U.S. Government Supports New Digital Platform for Lebanon to Engage the Diaspora

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U.S. Government Supports New Digital Platform for Lebanon to Engage the Diaspora

U.S. Ambassador Elizabeth Richard joined Prime Minister Hariri on Thursday to launch the Diaspora Investment and Development platform, developed with the support of a $1,050,000 grant from the United States Agency for International Development (USAID).

Held at the Grand Serail, the launch event took place in the presence of the Prime Minister, Ministers, mayors and other municipality officials, Lebanese diaspora and private sector representatives. This innovative platform connects the Lebanese Diaspora with their ancestral home towns to foster collaborative action to support the continued development of Lebanon.

In her remarks, the Ambassador stressed the impressive contributions of the Lebanese diaspora community to both the United States and Lebanon, and expressed continuing U.S. support for Lebanon’s economic development, security and stability.

DiasporaID provides the opportunity for diaspora around the globe to mobilize their expertise and resources and digitally engage in development projects in Lebanese communities and villages. These could include investment opportunities, fundraising efforts for local projects, on-line mentoring for young people, and marketing and purchasing the goods of local Lebanese businesses. This grant is part of a larger U.S. Government commitment to support economic development and job creation in Lebanon, including over $45 million invested over the last three years.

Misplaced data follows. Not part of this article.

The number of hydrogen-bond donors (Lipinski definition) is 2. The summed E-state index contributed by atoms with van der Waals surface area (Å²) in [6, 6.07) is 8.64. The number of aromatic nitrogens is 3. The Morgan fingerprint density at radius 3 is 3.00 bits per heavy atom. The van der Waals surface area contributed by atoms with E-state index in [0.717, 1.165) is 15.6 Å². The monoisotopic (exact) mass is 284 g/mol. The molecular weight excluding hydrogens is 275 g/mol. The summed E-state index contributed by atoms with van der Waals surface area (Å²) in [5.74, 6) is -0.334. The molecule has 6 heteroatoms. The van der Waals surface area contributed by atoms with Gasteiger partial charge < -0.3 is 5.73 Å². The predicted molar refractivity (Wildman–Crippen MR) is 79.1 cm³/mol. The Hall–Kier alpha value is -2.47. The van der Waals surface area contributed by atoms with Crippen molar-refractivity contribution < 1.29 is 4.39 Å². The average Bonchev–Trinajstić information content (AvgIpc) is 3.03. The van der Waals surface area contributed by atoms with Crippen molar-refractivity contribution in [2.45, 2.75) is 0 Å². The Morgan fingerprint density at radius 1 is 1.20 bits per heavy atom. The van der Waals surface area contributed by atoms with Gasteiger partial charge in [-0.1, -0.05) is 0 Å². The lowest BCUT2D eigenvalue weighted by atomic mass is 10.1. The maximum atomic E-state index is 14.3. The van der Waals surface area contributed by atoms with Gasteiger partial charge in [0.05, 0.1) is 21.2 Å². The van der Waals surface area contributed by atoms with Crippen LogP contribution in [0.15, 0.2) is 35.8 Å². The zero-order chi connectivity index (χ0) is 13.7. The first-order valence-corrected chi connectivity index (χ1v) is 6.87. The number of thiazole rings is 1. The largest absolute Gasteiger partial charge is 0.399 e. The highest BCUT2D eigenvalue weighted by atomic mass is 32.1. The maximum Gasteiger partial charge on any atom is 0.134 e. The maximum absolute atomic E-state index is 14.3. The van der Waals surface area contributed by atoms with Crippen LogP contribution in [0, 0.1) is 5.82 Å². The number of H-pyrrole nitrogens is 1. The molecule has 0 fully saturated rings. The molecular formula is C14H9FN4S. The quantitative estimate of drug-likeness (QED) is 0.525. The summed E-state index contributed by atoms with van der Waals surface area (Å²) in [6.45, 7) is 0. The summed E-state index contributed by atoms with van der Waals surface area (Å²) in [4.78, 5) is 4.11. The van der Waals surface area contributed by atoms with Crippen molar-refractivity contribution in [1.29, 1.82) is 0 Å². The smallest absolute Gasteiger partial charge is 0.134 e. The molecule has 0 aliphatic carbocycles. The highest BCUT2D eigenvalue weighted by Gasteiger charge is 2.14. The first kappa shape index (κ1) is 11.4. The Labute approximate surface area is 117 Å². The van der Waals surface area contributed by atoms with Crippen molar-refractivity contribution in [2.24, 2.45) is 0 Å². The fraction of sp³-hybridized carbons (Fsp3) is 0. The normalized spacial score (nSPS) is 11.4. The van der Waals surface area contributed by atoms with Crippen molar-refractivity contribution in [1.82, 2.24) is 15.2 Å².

Following are Ambassador Richard’s remarks at the ceremony:

Good morning everyone, Your Excellency Prime Minister Hariri, Esteemed Ministers, Members of Parliament, and our friends at Netways, ladies and gentlemen. I am so happy to be here with all of you to officially launch the Diaspora Investment and Development platform - DiasporaID. I would especially like to especially thank Prime Minister Hariri for graciously hosting this event to promote the important role that the diaspora can play in Lebanon’s economic prosperity. I think it is very meaningful that we are doing this here, in the seat of government today. With his support, we are confident that the platform we will launch today will build stronger ties between the U.S. and Lebanon by energizing this diaspora to support Lebanon’s development.

About 40 million Americans are first or second-generation immigrants, and this includes several very impressive millions of Lebanese descent, they are among our most successful immigrants.

They have become national leaders, including four currently sitting members of our Congress. Some of our leading scientists in the globe are from Lebanon, including Elias James Corey, who was the 1990 recipient of the Nobel Prize in Chemistry, regarded by many as one of the greatest living chemists. Some are successful businessmen and women, including Paul Orfalea, founder of Kinkos, and Debra Cafaro, the CEO of the investment firm Ventas, and one of only two women named by Harvard Business Review in its list of the “Top 50 Best Performing CEOs in the World” and that is three years in a row. Very impressive.